Hatfield, Pretoria, South Africa — A group of between 30-40 unidentified individuals entered and emptied the nonprofit arts house, Mthubi the Hub, in the suburban area of Hatfield early Saturdaymorning around 8am, damaging property and artwork. Carrying plastic gloves and black bags, but no warrant or court order calling for eviction, the group acted with immunity while four SAPS officers stood watch.
With physical assault and intimidation, the group pushed the artist residents from their house. They emptied all the rooms and dumped everything on the dirt outside the front yard, while also looting several items from the Hub’s thrift store, the artist’s personal belongings, and official documents of the organisation.
Attempting to identify the organisations responsible for the illegal eviction, Mthubi the Hub executives engaged with those who appeared to be the leaders of the group. These individuals became very hostile, refusing to produce documentation of their authority or identify themselves. They harassed a cameraman, chased him with shovels threatening shouts of “re tla ho bulaya” (sizoku Bulala / we will kill you). They repeatedly manhandled, smacked, assaulted, and pulled the hair of two women leaders advocating for the community arts space.
“Three of the men were here a few days before the incident,” says Mthubi the Hub Chairperson Amanda Mjindi, who spoke with them personally. “I showed them around our space, told them about our challenges, so they knew that inside in the front yard there are great things happening. There are young people doing amazing things here, so they were quite aware of this. But they chose to, I mean . . . one artist feels like they stole her dream from her. They completely trashed that. They destroyed so many artists’ work. It was painful.”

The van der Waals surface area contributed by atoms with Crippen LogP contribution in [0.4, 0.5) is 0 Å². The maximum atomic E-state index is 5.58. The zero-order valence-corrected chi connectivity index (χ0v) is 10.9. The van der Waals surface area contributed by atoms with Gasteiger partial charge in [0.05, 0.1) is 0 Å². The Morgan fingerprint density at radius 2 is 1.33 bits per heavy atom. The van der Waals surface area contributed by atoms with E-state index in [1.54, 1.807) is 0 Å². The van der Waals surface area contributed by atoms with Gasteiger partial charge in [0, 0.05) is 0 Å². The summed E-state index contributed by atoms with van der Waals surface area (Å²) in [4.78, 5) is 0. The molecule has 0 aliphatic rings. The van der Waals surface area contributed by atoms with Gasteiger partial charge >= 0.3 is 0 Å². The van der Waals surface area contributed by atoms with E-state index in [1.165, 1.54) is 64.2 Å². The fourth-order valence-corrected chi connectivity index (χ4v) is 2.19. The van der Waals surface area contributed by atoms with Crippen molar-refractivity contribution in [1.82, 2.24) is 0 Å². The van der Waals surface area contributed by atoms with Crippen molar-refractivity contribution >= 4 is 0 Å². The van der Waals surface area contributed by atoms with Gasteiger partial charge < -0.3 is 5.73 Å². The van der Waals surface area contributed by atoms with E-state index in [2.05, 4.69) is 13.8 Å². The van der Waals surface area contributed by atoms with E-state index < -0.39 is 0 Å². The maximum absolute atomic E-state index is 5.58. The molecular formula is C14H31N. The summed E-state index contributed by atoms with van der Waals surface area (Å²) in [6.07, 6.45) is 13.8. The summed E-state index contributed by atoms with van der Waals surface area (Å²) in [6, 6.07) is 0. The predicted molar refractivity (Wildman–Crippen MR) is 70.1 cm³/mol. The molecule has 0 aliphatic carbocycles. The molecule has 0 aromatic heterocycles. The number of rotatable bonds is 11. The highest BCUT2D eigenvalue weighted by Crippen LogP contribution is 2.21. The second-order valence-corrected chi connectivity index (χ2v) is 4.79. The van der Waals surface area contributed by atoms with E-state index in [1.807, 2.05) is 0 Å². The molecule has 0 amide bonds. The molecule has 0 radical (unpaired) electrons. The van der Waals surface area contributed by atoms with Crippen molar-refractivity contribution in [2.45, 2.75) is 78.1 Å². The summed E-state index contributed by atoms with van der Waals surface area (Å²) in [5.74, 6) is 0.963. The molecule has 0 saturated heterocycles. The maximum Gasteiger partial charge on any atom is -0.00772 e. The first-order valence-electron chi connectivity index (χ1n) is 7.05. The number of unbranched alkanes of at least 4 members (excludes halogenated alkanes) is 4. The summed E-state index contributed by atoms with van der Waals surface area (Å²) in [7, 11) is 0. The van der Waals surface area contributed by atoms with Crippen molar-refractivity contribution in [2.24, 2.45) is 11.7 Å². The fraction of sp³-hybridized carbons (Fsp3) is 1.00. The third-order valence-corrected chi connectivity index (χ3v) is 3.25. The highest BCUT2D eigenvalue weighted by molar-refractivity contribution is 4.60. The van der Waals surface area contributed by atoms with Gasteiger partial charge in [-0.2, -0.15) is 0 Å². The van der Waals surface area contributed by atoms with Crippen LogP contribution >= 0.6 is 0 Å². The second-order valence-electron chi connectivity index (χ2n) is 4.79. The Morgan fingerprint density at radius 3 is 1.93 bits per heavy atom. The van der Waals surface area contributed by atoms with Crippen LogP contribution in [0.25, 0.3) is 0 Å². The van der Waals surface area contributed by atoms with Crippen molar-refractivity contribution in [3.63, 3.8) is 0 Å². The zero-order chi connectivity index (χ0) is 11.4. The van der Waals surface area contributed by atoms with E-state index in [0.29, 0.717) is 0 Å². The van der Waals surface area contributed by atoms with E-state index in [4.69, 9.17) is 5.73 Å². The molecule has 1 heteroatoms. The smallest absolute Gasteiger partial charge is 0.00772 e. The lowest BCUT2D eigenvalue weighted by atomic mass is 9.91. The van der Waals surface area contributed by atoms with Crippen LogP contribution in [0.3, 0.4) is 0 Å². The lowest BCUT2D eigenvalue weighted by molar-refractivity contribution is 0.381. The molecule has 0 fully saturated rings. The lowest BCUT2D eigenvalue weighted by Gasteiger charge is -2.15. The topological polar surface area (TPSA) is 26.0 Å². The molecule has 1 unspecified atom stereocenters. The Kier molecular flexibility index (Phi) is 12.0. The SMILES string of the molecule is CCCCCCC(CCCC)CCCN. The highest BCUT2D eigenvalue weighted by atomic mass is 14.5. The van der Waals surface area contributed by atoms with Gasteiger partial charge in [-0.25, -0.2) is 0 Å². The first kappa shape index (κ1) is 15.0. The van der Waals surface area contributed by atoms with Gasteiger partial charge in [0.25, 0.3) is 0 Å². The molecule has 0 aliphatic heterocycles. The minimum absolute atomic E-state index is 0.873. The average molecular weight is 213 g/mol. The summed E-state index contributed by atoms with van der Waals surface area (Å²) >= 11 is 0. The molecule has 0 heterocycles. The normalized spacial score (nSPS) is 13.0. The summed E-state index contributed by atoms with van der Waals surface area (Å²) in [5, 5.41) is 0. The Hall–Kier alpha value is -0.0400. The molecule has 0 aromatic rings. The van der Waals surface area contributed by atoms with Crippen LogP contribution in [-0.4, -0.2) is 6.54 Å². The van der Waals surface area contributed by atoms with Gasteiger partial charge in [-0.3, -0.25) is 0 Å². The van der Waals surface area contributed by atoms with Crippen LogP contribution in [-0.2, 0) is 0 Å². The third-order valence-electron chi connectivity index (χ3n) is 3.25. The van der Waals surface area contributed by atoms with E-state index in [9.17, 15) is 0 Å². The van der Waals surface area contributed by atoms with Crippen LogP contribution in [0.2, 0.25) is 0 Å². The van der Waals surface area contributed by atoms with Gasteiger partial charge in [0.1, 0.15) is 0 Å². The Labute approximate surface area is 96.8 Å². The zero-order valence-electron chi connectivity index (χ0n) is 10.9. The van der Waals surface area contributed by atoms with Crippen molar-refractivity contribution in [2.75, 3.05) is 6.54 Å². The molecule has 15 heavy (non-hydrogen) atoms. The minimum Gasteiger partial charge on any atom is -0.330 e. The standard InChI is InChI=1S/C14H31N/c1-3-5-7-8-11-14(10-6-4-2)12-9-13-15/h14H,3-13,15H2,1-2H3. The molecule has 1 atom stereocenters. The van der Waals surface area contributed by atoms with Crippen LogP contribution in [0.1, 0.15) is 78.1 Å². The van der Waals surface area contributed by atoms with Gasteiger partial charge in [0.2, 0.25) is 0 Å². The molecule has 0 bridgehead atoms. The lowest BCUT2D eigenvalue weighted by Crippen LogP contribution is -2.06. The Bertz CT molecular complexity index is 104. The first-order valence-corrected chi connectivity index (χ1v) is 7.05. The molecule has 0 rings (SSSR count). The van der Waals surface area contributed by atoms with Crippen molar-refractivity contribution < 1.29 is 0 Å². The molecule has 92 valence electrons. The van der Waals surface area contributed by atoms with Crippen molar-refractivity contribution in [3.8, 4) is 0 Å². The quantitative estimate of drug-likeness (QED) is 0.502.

After the vigilante mob seemed satisfied with their illegal eviction, they left down the street with broken paintings and the NPO turned upside down behind them.
“We have taken many strides to insure that artists have a sustainable environment to produce and exhibit their works,” explains Mthubi the Hub Deputy Chairperson, Izah Kutsh, “we’ve made communication to the community as well the government, informing them of our presence in the space.”
The Hub members reclaimed the house within an hour of the mob’s departure, asserting their rights to operate within the space as they have since the NPO’s establishment in 2016. They began cleaning the large mess made by the perpetrators and prepared for that evening’s arts programme.
On Monday morning, Mthubi received a visit from Gauteng infrastructure’s head of security, Frank Moliya, and his office. They assured the Hub that the mob was not associated with the government and that there would be no evictions on the property without proper protocol. Mr. Moliya also questioned the coincidence of a truck delivering two loads of bricks to the house a week earlier, with no plans for their use and nobody claiming to have sent them, and this mob action happening soon after. He alluded that there was an unseen third party with intentions to hijack the property on Arcadia Street from the artists.
Minutes after Moliya’s meeting, the Hub was visited by DA ward councillor Abel Tau, who heard about the plight of the artists hub from a local news outlet. He toured the property, surveyed the state of damage, and promised to investigate the perpetrators of Saturday’s ransacking.
Roughly 20 pieces of artwork were severely damaged, and several residents lost their ID’s and personal property in the looting during the illegal eviction. Hub members opened a case at the Sunnyside police station Monday afternoon. Anybody with information about the perpetrators of the illegal eviction are encouraged to contact the police immediately.
As of this writing, all Hub members are safe and the space is slowly returning to its prior look and feel.